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1.2. Short (Naked) Call

ProficiencyDirectionVolatilityAsset LegsMax RiskMax RewardStrategy Type
AdvancedBearish Short CallUncappedCappedIncome

1.2.1. Description

Although simple to execute, shorting a call (without any form of cover) is a risky strategy, hence its categorization as an advanced strategy. A Short Call exposes us to uncapped risk if the stock rises meteorically, and brokers will only allow experienced options traders to trade the strategy in the first place.

A call is an option to buy, so it stands to reason that when you buy a call, you're hoping that the underlying share price will rise. If you're selling or shorting a call, it's therefore logical that you'd want the stock to do the opposite—fall.

Steps to Trading a Short Call
Sell the call option with a strike price higher than the current stock price.

  • Remember that for option contracts in the U.S., one contract is for 100 shares. So when you see a price of $1.00 for a call, you will receive $100 for one contract.

Steps In

  • Try to ensure that the trend is downward or rangebound and identify a clear area of resistance.

Steps Out

  • Manage your position according to the rules defined in your Trading Plan.

  • Hopefully the stock will decline or remain static, allowing your sold option to expire worthless so you can keep the entire premium.

  • If the stock rises above your stop loss, then exit the position by buying back the calls.

  • Time decay will be eroding the value of your call every day, so all other things being equal, the call you sold will be declining in value every day, allowing you to buy it back for less than you bought it for, unless the underlying stock has risen of course.

1.2.2. Context

  • Bearish— You are expecting a fall in the stock price; you are certainly not expecting a rise in the stock.

  • To pick up short-term premium income as the stock develops price weakness.

Net Position
  • This is a net credit transaction because you are receiving a premium for the call.

  • Your maximum risk is uncapped.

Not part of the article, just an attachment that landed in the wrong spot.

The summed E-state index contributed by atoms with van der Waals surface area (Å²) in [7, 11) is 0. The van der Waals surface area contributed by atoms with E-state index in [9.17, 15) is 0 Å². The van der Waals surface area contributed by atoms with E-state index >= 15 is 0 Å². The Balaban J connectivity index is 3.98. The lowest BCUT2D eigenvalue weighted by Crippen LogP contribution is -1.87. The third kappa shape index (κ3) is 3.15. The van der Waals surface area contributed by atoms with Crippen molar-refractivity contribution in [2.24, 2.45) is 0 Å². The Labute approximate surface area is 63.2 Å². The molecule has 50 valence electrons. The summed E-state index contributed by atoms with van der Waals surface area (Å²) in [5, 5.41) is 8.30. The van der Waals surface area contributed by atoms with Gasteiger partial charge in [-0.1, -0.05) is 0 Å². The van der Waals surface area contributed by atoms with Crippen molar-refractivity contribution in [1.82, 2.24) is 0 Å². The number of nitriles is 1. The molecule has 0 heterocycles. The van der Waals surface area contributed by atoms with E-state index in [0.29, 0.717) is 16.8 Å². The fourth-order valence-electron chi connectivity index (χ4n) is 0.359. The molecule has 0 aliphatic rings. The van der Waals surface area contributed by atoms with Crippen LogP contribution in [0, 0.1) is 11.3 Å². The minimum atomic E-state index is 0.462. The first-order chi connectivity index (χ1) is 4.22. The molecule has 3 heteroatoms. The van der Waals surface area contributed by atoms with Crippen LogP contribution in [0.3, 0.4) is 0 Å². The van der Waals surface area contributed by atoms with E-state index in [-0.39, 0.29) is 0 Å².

• Your maximum reward is capped to the price you receive for the call.

Effect of Time Decay
  • Time decay is helpful to your naked sold option, so take advantage of the maximum time erosion. Maximum time decay (or theta decay) occurs in the last month before the option's expiration, so it makes sense to sell one-month or less options only.

  • Don't be fooled by the false economy that selling longer options would be more lucrative. Compare a one-month option to a 12-month option and multiply the shorter option price by 12. You will see that you are receiving far more per month for the one-month option. Also remember that you want the person on the long side of this trade to have as short a time as possible to be right.

  • Give yourself as little time as possible to be wrong because your maximum risk is uncapped.

Appropriate Time Period to Trade
  • One month or less.

Selecting the Stock
  • Choose from stocks with adequate liquidity, preferably over 500,000 Average Daily Volume (ADV).

  • Try to ensure that the trend is downward and identify a clear area of resistance.

Selecting the Option
  • Choose options with adequate liquidity; open interest should be at least 100, preferably 500.

  • Strike— Look for OTM strikes above the current stock price.

  • Expiration— Give yourself as little time to be wrong. Remember that your short position exposes you to uncapped risk, and that time decay accelerates exponentially (in your favor when you're short) in the last month before expiration, so only short the option with a maximum of one month to expiration, preferably less.

1.2.3. Risk Profile

Maximum Risk[Uncapped]
Maximum Reward[Call premium]
Breakeven[Call strike + call premium]

1.2.4. Greeks

1.2.5. Advantages and Disadvantages

  • If done correctly, you can profit from falling or rangebound stocks in this way.

  • This is another type of income strategy.

  • Uncapped risk potential if the stock rises.

  • A risky strategy that is difficult to recommend on its own.

1.2.6. Exiting the Trade

Exiting the Position
  • Buy back the options you sold or wait for the sold option to expire worthless (if the underlying stock falls and stays below the strike price) so that you can keep the entire premium.

Mitigating a Loss
  • Use the underlying asset or stock to determine where your stop loss should be placed.

1.2.7. Example

ABCD is trading at $28.20 on February 19, 2004.

Sell the March 2004 $30.00 strike call for $0.90.

You ReceiveCall premium $0.90
Maximum RiskUncapped
Maximum RewardCall premium $0.90
BreakevenStrike price + call premium $30.00 + $0.90 - $30.90

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